What’s a four-letter word ...
What do websites, sausages and golf courses have in common? Think about it. If you do a daily New York Times crossword puzzle or are a 10-year-old who delights in telling jokes — you’ll probably recognize the answer quickly.
What about this one? It’s a little tougher. What do rivers, airplanes and Wall Street have in common?
Not to worry — I will offer up the answers, but not until I make a few points about how to enhance an aging memory. Research supports that nudging your brain function with thinking games, crossword puzzles and, yes, silly, sometimes- hard-to-figure-out jokes, can maximize our cerebral edge.
I am well into a retired lifestyle. I no longer wake up every morning saying, “Every day is a gift” as did in the first few months after I stopped working full-time. I love the slower-paced rhythm of the retired life. That said, pandemic isolation left some holes in my day’s activities, which I started filling with a simple 25-grid crossword puzzle. I used to scoff at them — crossword puzzles that is. Now I’m hooked. I particularly like the ones that have embedded jokes or answers (when you finally get them) that make you grin —and openly admire the mind of the puzzle’s creator.
This new-found passion began after decades of watching my husband complete a crossword puzzle every morning while eating his granola with blueberries and zero-fat milk. He does them in pen … never succumbing to a Google look-up. The first morning I pulled out a crossword grid and began to focus on it, he gave me a disbelieving glance. He thought it was a one-time effort — but I persisted.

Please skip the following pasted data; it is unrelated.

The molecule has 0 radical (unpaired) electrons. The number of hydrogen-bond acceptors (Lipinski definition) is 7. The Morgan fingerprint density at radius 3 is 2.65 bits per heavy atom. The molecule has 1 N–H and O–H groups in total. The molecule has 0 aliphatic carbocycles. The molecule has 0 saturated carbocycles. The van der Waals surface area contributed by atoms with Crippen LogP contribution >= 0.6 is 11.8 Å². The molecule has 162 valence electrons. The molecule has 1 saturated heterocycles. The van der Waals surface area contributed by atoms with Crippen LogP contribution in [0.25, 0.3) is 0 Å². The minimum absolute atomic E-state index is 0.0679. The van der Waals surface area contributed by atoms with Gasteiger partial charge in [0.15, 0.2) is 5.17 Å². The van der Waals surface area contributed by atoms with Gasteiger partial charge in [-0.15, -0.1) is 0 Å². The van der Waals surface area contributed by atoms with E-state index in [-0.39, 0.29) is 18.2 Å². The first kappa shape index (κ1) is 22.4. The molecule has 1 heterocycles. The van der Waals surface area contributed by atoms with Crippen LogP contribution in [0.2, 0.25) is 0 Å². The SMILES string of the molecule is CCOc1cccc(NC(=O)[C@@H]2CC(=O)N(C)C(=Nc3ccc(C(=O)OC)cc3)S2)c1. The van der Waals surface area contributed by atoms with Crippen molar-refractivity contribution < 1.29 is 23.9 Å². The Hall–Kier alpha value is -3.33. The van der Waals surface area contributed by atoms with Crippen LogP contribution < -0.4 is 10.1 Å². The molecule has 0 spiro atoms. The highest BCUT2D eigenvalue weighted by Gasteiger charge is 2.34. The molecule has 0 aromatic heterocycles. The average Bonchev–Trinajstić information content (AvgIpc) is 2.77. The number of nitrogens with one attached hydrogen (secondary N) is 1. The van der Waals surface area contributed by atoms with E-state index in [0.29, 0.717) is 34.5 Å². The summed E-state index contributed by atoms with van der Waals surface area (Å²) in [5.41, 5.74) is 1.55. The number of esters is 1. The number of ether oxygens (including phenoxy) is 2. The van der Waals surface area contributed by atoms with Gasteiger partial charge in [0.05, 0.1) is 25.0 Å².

And now I’m totally hooked. There is a feeling of pleasant, unexpected satisfaction upon completion of a puzzle. I venture to say it has prompted a new kind of marital bond in our 40-year relationship. My spouse may (occasionally) reach out for my input and offer up questions like —“What’s a five-letter word for “industry tycoon?” (The answer is ‘Baron” with one “r”.)
I have recently taken to creating my own puzzles to use in my daily tutoring sessions with our grandson. He favors crossword creations with embedded jokes. The task is a tough one and even harder if I’m looking for an answer that will be both funny and memorable for him. He likes jokes that he can re-tell and easily bring up the punch line. As illustration, ‘What is a four-letter word for “bottom”? The answer is “butt,” which my grand boy thought was absolutely hilarious.
Memory loss is inevitable as we age. The little and big things we can do to support good memory function range from eating nutrient-dense blueberries to finding a quiet corner with no distractions in which you can do your crossword-of-the-day.
Perhaps you’re doing a crossword puzzle in which the answer is “ links” or “banks” as in the introductory queries above. Already got those answers? Good job. What about a three-letter word for “quite an achievement?” (The answer is “Wow!” — exclamation point optional.)
Sharon Johnson is a retired health educator. Reach her at email@example.com.